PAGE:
Forty countries participated in the 2006 study, and more than 50 will participate in 2011. Among the countries joining Australia as first-time participants are Finland, Ireland, Croatia and the United Arab Emirates. The aim of Australia’s participation in PIRLS is not simply to see where Australia sits on an international literacy league table. Its purpose is to look closely at Australian students’ reading abilities and examine what they know and don’t know in relation to reading literacy, identify strengths as well as any gaps in knowledge and consider what we might need to do to make improvements.
The Australian Council for Educational Research (ACER) is managing Australia’s participation in PIRLS with the support of the Commonwealth and state and territory governments. Schools are randomly selected to join the study and then one or two Grade 4 classes in each school will be selected at random, based on strict international criteria to ensure that the students chosen to participate make up an accurate sample that is truly representative of Australia’s whole school system. Schools from all states and territories and all school sectors will be included. Australia’s PIRLS testing will coincide with the 2011 administration of TIMSS, and so Australian Grade 4 students taking part in TIMSS will also complete the assessments for PIRLS.
From May this year, schools have been contacted and invited to participate in the assessment. Later this year ACER will send all materials to schools along with detailed information about how the assessment is to be conducted. In the IEA assessments, whole classes are selected within schools, and PIRLS, like TIMSS, is generally administered by another classroom teacher, minimising disruption at the school level. From the end of October to late November, Australian students will complete the PIRLS assessments. While the assessment is officially known as PIRLS 2011, all students in the southern hemisphere will complete the tests in late 2010. This is because students around the world need to be assessed on what they have learned in the school year near its conclusion. Northern hemisphere countries, where the school year tends to finish in the middle of the calendar year, will conduct testing in early 2011.
For the PIRLS assessment, each student will be given a booklet containing either two literary (story) texts, two information texts, or one of each. There are five different literary texts and five different information texts which are distributed across a number of different test booklets so that students do not all have the same material. Each passage (story or information text) is followed by a series of questions that are designed to assess the student’s reading comprehension. Some questions are closed (i.e., students selected an answer from those provided) and some questions are open (i.e., students had to write their own response to the question). The texts are presented in the format of a magazine or section of a book to make them appear as close as possible to the types of texts children of this age are used to reading.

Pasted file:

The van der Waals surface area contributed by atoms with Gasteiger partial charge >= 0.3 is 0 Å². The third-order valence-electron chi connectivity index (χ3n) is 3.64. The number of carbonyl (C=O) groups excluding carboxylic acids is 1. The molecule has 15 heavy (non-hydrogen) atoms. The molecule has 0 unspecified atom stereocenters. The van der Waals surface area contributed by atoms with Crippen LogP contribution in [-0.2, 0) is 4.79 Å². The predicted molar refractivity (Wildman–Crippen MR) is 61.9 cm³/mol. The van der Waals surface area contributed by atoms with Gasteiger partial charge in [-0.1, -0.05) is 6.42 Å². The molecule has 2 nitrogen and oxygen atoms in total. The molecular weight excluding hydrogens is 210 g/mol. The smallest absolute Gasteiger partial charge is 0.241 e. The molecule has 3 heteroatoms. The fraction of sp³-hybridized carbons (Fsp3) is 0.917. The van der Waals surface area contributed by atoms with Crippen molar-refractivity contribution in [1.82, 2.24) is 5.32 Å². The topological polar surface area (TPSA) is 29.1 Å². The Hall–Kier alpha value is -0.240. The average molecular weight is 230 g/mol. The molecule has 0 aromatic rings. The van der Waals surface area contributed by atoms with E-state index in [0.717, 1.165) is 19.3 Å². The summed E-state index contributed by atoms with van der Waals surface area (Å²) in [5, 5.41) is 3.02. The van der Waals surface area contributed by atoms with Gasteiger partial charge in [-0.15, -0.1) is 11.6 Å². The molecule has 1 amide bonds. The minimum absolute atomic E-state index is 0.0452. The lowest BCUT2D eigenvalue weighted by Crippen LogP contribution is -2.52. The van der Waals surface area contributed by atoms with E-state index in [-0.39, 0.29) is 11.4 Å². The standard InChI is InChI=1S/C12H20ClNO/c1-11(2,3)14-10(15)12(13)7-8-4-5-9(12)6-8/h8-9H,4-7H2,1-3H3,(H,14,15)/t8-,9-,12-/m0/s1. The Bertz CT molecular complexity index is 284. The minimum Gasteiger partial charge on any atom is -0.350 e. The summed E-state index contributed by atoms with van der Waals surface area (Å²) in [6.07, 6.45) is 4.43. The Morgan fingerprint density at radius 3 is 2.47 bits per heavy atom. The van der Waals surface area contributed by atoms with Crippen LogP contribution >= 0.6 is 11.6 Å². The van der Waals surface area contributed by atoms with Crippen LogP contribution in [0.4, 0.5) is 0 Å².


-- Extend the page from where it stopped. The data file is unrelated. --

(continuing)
The assessment will take approximately two hours to complete, including completing the student background questionnaire. Test booklets and questionnaires are then returned to ACER, where expert markers will score the constructed response items and other data will be entered.
As part of the administration of PIRLS, parents will also be asked to complete a survey about reading practices with their children. It’s important to gather this information from parents as it will help researchers to identify possible home influences on reading achievement and, in turn, help policy makers identify children who may be at risk of being left behind. Feedback on student performance will be provided to schools. The public report on PIRLS will not report on the performance of individual students or schools.
When the first Australian study is completed, PIRLS will provide Australian educators with international comparisons of Australian students’ reading literacy at a critical stage in students’ development where they are, according to the PIRLS framework, moving from learning to read to reading to learn. Participation in future cycles of PIRLS would enable educators to track progress over time.
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Sue Thomson is Principal Research Fellow in Australian Council for Educational Research’s (ACER) National and International Surveys research program.